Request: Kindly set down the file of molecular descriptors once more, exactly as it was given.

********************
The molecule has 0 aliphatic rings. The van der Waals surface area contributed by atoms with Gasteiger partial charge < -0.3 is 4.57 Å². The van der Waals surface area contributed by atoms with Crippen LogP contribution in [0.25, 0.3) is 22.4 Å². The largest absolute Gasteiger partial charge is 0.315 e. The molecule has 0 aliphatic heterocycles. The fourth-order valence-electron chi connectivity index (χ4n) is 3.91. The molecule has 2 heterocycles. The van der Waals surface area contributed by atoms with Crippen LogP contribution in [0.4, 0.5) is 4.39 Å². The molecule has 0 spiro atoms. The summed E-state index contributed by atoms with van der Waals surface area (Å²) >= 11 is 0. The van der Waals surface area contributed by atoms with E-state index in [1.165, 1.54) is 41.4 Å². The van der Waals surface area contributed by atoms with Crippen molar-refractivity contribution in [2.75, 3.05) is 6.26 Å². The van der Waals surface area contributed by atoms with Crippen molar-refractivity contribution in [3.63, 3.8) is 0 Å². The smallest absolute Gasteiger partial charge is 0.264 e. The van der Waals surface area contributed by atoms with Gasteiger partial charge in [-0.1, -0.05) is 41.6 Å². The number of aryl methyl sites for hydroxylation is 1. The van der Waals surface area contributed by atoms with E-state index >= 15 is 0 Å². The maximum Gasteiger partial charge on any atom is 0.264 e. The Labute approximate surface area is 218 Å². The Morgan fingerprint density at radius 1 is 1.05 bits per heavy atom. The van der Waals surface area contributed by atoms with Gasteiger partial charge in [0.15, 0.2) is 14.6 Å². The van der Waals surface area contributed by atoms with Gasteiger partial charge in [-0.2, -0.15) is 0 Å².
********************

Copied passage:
The molecule has 0 aliphatic rings. The van der Waals surface area contributed by atoms with Gasteiger partial charge < -0.3 is 4.57 Å². The van der Waals surface area contributed by atoms with Crippen LogP contribution in [0.25, 0.3) is 22.4 Å². The largest absolute Gasteiger partial charge is 0.315 e. The molecule has 0 aliphatic heterocycles. The fourth-order valence-electron chi connectivity index (χ4n) is 3.91. The molecule has 2 heterocycles. The van der Waals surface area contributed by atoms with Crippen LogP contribution in [0.4, 0.5) is 4.39 Å². The molecule has 0 spiro atoms. The summed E-state index contributed by atoms with van der Waals surface area (Å²) >= 11 is 0. The van der Waals surface area contributed by atoms with E-state index in [1.165, 1.54) is 41.4 Å². The van der Waals surface area contributed by atoms with Crippen molar-refractivity contribution in [2.75, 3.05) is 6.26 Å². The van der Waals surface area contributed by atoms with Crippen molar-refractivity contribution in [3.63, 3.8) is 0 Å². The smallest absolute Gasteiger partial charge is 0.264 e. The van der Waals surface area contributed by atoms with Gasteiger partial charge in [-0.1, -0.05) is 41.6 Å². The number of aryl methyl sites for hydroxylation is 1. The van der Waals surface area contributed by atoms with E-state index >= 15 is 0 Å². The maximum Gasteiger partial charge on any atom is 0.264 e. The Labute approximate surface area is 218 Å². The Morgan fingerprint density at radius 1 is 1.05 bits per heavy atom. The van der Waals surface area contributed by atoms with Gasteiger partial charge in [0.15, 0.2) is 14.6 Å². The van der Waals surface area contributed by atoms with Gasteiger partial charge in [-0.2, -0.15) is 0 Å².